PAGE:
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Today, Mitch Hurwitz posted a letter on the Arrested Development official Twitter account announcing a new version of the series’ fourth season, which originally premiered in 2013 on Netflix. The original three seasons of the show aired on Fox from 2003 to 2006.

Many fans were unimpressed with the “Rashomon-style of storytelling,” which had each Arrested Development character helming his or her own episode during the fourth season. The reason for presenting the continuing antics of the Bluth family in this manner was due to the actors’ conflicting schedules. Many felt that the strength of the show was in the group interactions, which was largely missing from the highly-anticipated fourth season.

“The goal was that by the end of the season, a unified story of cause and effect would emerge for the viewer — full of surprises about how the Bluths were responsible for most of the misery they had endured,” explained Hurwitz of season 4. “In some ways to be an experience for that viewer, perhaps, akin to eating toast, then some bacon— maybe a sliced tomato followed by some turkey, and realizing, ‘Hey, I think I just had a BLT.’ But in between season 4 and this upcoming season 5, I had time to take that Rashomon-type story and recut it — shuffling the content from 15 individualized stories into 22 interwoven stories the length of the original series — as an experiment to find out, well… I guess ‘if I could make some money.’ I mean, who am I kidding, I want this thing to syndicate eventually.”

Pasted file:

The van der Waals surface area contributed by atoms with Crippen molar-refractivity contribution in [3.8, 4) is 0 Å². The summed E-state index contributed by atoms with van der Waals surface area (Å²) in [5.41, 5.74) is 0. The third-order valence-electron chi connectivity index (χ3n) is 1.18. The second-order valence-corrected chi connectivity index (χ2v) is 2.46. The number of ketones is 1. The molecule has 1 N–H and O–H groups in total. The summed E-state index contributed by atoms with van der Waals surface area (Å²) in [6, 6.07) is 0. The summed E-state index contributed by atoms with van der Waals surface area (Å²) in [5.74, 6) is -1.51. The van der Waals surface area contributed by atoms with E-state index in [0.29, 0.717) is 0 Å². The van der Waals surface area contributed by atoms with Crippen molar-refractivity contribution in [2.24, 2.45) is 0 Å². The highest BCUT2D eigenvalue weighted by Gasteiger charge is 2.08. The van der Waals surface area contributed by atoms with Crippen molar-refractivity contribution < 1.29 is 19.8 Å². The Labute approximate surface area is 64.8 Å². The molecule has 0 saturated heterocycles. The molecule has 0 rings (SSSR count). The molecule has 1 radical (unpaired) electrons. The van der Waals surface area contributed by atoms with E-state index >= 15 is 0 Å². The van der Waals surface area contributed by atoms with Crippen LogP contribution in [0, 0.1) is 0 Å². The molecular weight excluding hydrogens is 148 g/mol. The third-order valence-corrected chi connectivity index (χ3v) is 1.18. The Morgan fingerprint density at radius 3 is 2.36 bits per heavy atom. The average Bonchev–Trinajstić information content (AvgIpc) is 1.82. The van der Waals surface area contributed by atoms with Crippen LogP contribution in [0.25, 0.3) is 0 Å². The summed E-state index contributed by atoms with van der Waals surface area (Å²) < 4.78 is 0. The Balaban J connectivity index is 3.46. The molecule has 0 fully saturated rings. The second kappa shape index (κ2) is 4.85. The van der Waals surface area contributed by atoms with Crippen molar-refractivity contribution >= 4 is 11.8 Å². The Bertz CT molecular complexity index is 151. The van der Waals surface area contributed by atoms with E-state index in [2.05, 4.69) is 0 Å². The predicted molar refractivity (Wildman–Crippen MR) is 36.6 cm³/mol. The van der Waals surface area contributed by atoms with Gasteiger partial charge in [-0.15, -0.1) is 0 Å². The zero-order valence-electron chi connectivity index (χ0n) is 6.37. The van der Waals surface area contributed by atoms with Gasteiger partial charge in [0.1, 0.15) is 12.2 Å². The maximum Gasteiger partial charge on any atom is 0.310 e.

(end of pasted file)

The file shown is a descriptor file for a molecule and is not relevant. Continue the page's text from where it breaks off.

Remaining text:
Two years ago, Hurwitz announced that he had finished remixing the fourth season of the show, including new voice-over recordings from the narrator and executive producer, Ron Howard.

Last year, Jason Bateman, who stars as Michael Bluth on the series, offered his two cents on the fourth season of Arrested Development, while also explaining the decision to focus on a single character in each episode.

“[A]lso it was an interesting thing for [Mitch Hurwitz] to do because he was embracing the interface of Netflix, which was fairly new at the time in original programming, and wanted to be able to basically have you click out of one episode and click into somebody else’s episode and see a different viewpoint on this simultaneous action,” commented Bateman. “Ultimately, editorially, it didn’t really come together as well as he wanted it to, and then he had to dictate an order of watching, and it ended up being a little bit more complicated than I think one intended. But we’re still very proud of those episodes obviously — and really excited that we get to be together in these [new episodes for season 5].”

The fifth season of Arrested Development focuses on the mystery surrounding the death of Lucille 2 (played by Liza Minnelli). Bateman said the newest season features more scenes with the cast together. As for the release of the fifth season, Hurwitz addressed that in his letter today, saying it would arrive on Netflix, “soon. Like real soon. Like, if you knew when, you would not be wrong to be thinking ‘why are we all just hearing this now?’”

The updated version of the fourth season of Arrested Development hits Netflix on Friday, May 4.


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